A Clarkson Mosaic - page 161

Glee Club.
Under the direction of Prof. Brundige, instructor of mechanical engineering, the
Clarkson Glee Club performed at a Convocation for the entire student body in March.
Beginning with
Viking Song
Winter Song
, the club then introduced a quartet. Bob Cain, Ed
Furness, Wen May, and John McQueen sang
Short'nin' Bread
in true Southern style, and
followed up with a Negro spiritual,
Swing Along
. They were joined by a second foursome,
Howard May, John McArtur, Fred Crossman, and Donald Smith to sing
Cornfield Melodies
The entire club concluded the program by singing
and the rollicking
Captain Kidd
before they ended with the Alma Mater.
Thomas in Minstrels.
To aid the Potsdam Rotary Club to raise money for its Crippled
Children's Fund, President James Thomas agreed to appear in its annual Revue and Minstrel
Show cast as a negro slave, End Man. Dr. Voelker and John Maxcy of Potsdam Normal
appeared as
Bold Bad Pirates
, outfitted with cutlasses, dirks, belaying pins, and eye patches.
Dr. Thomas' jokes and wisecracks were said to be of the ultra-modern order, while Dr. Voelker
and Maxcy's rendition of
Sixteen Men on a Dead Man's Chest
was the hit of the show.
Varsity C Speaker.
Tommy Gorman, internationally known sportsman and manager of the
Montreal Maroons, world's professional hockey champions in 1934-35, visited campus in May.
He was the guest speaker at the Varsity C awards banquet at the Arlington Inn.
"Leading Hockey Team."
To be crowned US Champions, the Clarkson hockey team set an
impressive record of 10-3. Many sports writers placed them in the class of the "Leading US
Hockey Team." That accolade came as a result of the team's losses only to the Ottawa Senators
6-2 in an exhibition game in the Canadian capital to open the season. The Techers bounced
back in their game against Dartmouth to start a successful year 5-2. Led by Paul Marion, who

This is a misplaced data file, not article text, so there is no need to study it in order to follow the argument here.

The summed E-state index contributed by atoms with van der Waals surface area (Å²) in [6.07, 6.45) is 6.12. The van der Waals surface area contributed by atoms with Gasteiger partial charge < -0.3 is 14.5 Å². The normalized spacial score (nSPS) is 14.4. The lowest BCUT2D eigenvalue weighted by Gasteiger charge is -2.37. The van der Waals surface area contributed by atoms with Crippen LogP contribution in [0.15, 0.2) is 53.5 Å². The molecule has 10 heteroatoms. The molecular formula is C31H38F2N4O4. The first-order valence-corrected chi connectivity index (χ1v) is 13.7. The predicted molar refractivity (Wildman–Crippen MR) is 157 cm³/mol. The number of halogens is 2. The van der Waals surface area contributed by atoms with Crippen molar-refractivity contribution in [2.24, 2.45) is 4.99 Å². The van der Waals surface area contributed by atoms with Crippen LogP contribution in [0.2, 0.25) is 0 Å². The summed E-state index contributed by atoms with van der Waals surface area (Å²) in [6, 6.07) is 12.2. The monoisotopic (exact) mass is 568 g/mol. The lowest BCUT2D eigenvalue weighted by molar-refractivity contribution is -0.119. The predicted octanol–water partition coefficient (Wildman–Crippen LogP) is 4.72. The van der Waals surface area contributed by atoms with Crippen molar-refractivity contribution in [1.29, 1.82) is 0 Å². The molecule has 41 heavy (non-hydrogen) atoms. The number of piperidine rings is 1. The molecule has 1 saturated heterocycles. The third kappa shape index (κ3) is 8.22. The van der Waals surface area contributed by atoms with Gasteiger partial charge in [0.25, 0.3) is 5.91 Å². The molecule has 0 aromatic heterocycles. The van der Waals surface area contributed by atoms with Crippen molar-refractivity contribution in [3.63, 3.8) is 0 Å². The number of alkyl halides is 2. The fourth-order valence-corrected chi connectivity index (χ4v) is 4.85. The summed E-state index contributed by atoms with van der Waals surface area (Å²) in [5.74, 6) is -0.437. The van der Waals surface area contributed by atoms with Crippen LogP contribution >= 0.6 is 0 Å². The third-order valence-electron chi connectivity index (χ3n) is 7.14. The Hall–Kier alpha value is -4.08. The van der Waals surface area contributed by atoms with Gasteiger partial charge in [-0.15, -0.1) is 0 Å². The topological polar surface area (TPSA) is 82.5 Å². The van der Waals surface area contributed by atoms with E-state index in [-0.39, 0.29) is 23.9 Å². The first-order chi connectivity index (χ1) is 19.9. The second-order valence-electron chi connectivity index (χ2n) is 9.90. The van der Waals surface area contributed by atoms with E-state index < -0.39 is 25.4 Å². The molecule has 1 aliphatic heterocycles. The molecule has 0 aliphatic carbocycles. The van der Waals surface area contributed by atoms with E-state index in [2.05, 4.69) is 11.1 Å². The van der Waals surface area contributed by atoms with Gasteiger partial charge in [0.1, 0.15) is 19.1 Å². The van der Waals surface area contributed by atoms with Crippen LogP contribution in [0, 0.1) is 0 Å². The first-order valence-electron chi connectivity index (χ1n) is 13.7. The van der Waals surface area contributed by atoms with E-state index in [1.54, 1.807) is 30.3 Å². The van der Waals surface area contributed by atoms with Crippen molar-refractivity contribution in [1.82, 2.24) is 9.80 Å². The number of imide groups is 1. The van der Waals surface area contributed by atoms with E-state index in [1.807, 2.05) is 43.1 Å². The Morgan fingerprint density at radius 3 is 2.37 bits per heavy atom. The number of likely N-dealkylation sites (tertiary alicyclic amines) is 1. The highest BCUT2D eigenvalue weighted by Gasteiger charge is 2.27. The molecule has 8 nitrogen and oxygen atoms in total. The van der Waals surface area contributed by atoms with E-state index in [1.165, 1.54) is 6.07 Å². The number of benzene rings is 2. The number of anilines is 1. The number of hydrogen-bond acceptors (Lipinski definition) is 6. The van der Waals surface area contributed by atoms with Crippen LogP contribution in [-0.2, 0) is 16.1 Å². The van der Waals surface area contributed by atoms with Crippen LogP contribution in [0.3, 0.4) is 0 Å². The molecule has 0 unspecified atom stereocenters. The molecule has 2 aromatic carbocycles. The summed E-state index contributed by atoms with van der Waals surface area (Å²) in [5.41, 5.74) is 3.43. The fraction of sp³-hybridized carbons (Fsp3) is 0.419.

scored three goals, a smooth passing Clarkson sextet on January 9 defeated the Princeton
hockey team 4-2 in Baker Rink for the Tiger's fourth straight loss. This was followed by the
sextet overcoming Ottawa University 8-5. They followed this by beating Dartmouth in a hard
fought game in Hanover 1-0. Next they walloped Colgate 16-2 in Potsdam, having defeated
them 9-2 in Syracuse earlier in the season. They went on to defeat Yale at New Haven 4-3,
Pittsburgh Athletic Club twice in Pittsburgh 5-3 and 3-2, and ended their season with their tenth
victory by beating St. Patrick's of Ottawa 7-3. Their only losses came in non-intercollegiate
defeats by the Atlantic City Seagulls 9-10 and 1-9.
High School Day.
On Saturday, May 25, over 400 students from Northern New York high
schools visited the campus to inspect the various exhibits displayed by the College's
departments. Set up in conjunction with the Methodist Episcopal Conference, these students
came from an area stretching from Mexico (N.Y.) to Saranac Lake and Malone. The Methodist
Episcopal Epworth League Conference, meeting in town during the same weekend, also sent
200 students to view the exhibits.
Commencement Speaker.
Dr. Lloyd C. Douglas, pastor of the St. James United Church in
Montreal, but better known as a novelist, delivered the Commencement address on June 3,
1935. His most famous works were
Magnificent Obsession
Green Light
(1935), and
two later widely popular historical novelson the New Testament,
The Robe
(1942) and
The Big
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